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Diversity encompasses more than race, ethnicity, or gender — it includes other demographic information such as age, language, education, sexual orientation, socioeconomic status, and disability. Diversity should be used to describe groups or populations rather than individuals, as a person cannot be “diverse.” In recent years, many organizations have pushed to improve diversity, though often without a clear understanding of how that is being defined or what the outcomes should be. The term diversity has often been used in name only without policies or actions to support changes in education or the workplace. 


Diversity training began in the 1960s as a result of equal employment and affirmative action laws. In the 1970s and 1980s, diversity training was a means to avoid civil rights lawsuits for employers. Numerous studies have found that many of the types of trainings do not produce lasting change and can serve to reinforce stereotypes instead of dismantling them.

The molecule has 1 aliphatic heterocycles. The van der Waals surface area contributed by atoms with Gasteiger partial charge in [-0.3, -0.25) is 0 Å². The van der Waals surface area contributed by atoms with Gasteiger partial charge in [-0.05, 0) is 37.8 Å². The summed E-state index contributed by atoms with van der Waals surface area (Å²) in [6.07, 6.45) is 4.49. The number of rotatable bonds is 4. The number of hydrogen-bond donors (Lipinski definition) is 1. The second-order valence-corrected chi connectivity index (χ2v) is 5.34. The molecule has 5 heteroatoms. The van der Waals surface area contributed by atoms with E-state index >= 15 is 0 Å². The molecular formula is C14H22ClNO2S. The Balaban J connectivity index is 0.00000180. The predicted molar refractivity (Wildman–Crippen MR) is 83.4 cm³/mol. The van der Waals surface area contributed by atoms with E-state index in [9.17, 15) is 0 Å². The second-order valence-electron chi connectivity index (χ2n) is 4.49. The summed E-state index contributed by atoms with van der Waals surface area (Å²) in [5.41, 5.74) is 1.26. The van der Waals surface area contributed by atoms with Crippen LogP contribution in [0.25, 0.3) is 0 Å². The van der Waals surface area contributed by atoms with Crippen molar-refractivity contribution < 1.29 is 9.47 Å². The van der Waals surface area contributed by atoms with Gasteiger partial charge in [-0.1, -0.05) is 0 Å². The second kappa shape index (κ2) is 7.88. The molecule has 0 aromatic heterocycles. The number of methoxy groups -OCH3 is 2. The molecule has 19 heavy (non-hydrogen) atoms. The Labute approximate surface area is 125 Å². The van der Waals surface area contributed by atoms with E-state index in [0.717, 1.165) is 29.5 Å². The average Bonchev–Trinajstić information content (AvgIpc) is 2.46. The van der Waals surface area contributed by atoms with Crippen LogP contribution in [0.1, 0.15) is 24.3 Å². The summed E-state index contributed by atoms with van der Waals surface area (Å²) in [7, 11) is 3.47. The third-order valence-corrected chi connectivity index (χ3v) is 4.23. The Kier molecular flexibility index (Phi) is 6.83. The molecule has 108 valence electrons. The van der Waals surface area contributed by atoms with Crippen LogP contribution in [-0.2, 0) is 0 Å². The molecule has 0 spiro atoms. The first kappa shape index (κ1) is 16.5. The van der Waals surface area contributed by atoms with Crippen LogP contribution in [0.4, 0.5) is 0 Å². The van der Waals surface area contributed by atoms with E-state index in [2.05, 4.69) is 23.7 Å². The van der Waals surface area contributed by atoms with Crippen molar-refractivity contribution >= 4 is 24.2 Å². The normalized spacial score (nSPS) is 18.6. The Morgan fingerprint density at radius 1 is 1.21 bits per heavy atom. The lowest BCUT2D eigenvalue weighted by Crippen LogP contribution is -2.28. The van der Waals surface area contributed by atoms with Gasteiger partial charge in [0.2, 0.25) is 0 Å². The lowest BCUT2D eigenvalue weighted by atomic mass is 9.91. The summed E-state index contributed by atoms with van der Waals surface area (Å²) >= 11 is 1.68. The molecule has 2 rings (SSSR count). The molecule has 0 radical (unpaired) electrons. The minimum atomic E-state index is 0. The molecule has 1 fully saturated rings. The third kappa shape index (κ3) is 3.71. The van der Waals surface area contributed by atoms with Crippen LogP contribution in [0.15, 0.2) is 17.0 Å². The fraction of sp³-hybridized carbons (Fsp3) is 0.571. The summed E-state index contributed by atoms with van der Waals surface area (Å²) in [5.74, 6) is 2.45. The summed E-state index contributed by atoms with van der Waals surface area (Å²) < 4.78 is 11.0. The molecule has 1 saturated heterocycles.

In the 1960s, after civil rights legislation was passed, students and faculty in higher education began to protest and demand more diversified curriculums. In the 1980s and 1990s, many higher education institutions framed diversity beyond statistics to include shifting campus climates. Diversity efforts in education include hiring practices and programs such as affirmative action for college admissions, as well as pushes to change curriculums to include books by nonwhite, non-male authors and establishing ethnic studies programs.

pop culture

In 2015, activist April Reign coined the #OscarsSoWhite hashtag to draw attention to the fact that none of the 20 acting nominees were actors of color. The same thing happened in 2016. Following widespread negative press coverage, the Academy of Motion Picture Arts and Sciences made significant efforts to diversify its membership. This led to some changes, but major disparities still exist: For instance, a 2020 UCLA report found that though there were more roles for people of color in 2020, people of color were still underrepresented in writers’ rooms and executive positions. 

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Diversity involves the composition of a group or a community of people. It can refer to race, ethnicity, gender, sexual orientation, national origin, religion, and disability, among other identities and experiences. Diversity should be used to describe groups or populations rather than individuals, as a person cannot be “diverse.”